The complex genetic and environmental factors affecting human hearing over the lifespan contribute to a large variation in audiometric profiles and suprathreshold measures of auditory function. As a result, determining mechanisms of age-related hearing loss in older adults is challenging because genetic, age, noise history, injury, disease, medication, diet, and other factors can work independently and jointly to alter human auditory function. Although morphologic findings from older humans are limited to postmortem data, experimental procedures with animals of known heredity can disrupt specific cochlear systems, model certain pathologic conditions, and introduce or minimize environmental exposures, while measuring subsequent changes in auditory function. Consistent with results from animal models linking audiometric profiles to specific cochlear pathologies, such as metabolic or sensory loss, audiograms from the Clinical Research Center's human subject database (Core B) were classified into four audiometric phenotypes, which provided a means to characterize the pathophysiology of hearing loss in older humans. Audiometric phenotypes determined using supervised machine learning classifiers were consistent with expected demographic and noise history patterns that segregate with patterns of hearing loss. Project 1 will refine and further validate these phenotyping methods using suprathreshold measures of cochlear and neural function beyond the audiogram that characterize metabolic and sensory presbyacusis, and the additive effects of morphologic and functional neural loss. To meet this goal.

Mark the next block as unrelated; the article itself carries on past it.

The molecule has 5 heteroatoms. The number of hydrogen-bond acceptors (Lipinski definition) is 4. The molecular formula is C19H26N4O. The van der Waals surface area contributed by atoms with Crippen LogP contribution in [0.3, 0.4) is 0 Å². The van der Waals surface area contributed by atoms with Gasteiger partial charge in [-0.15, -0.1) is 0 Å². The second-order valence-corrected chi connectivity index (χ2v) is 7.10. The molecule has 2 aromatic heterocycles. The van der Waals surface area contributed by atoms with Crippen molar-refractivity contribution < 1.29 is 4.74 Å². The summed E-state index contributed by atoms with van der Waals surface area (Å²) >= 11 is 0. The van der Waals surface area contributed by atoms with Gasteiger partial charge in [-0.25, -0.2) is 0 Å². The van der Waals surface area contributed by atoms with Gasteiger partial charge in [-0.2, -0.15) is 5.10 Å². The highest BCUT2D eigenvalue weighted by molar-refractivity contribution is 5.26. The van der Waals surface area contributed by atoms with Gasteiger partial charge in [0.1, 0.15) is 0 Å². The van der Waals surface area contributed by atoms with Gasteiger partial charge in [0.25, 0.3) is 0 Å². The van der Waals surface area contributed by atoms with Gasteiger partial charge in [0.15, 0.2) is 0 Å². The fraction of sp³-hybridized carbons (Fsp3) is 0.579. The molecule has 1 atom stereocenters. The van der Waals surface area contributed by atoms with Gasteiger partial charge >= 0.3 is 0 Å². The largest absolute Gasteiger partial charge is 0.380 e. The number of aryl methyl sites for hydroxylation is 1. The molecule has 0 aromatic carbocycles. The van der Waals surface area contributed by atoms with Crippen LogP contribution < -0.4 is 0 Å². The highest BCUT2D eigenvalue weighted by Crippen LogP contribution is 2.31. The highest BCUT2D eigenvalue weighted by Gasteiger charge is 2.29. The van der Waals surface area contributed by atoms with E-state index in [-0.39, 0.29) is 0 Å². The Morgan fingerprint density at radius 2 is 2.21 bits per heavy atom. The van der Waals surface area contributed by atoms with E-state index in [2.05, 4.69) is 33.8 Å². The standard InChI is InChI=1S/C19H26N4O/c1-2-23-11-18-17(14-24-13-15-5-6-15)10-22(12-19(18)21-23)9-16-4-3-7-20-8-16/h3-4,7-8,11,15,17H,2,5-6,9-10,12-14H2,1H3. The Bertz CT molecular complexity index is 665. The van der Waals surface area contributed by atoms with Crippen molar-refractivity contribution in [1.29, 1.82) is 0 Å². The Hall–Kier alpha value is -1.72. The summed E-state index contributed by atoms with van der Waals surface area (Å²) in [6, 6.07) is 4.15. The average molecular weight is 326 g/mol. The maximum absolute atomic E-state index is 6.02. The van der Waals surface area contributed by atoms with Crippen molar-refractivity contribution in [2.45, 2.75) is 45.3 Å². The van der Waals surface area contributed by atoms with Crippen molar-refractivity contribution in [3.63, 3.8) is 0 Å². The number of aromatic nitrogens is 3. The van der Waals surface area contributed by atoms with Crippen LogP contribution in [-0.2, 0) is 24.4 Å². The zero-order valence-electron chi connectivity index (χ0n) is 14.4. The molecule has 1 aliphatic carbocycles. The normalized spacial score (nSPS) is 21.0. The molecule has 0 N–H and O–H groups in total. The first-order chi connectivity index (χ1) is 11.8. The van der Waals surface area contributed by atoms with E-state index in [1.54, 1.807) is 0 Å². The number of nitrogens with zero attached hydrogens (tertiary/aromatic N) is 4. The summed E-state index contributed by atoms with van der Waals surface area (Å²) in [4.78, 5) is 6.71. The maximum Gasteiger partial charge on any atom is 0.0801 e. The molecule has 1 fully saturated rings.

Aim 1. 1 tests the hypothesis that older adults with metabolic and sensory presbyacusis differ in cochlear nonlinearities and lower frequency suprathreshold auditory function.
Aim 1. 2 tests the hypothesis that changes in auditory nerve activity result in unique and additive effects in older adults with metabolic and sensory presbyacusis. Thus, Project 1 will assess age related changes in auditory function related to metabolic, sensory, and neural pathologies and link findings to Project 2, focused on central auditory and cortical changes, and to translational Projects 3 and 4, which will determine the genetic and cellular mechanisms of age-related hearing loss using humans and human tissue. With these approaches, morphologic and physiologic changes characterizing metabolic, sensory, and neural presbyacusis provide a framework for assessing and interpreting age-related changes in human auditory function.
Knowledge of the variations in pathophysiology underlying human age-related hearing loss may dictate different diagnostic test batteries, hearing-aid fitting algorithms, auditory-training regimens, and recommendations for communication strategies. This new information will lead to better diagnosis and treatments for this high-prevalence public health concern, and improved communication and quality of life for millions of older adults
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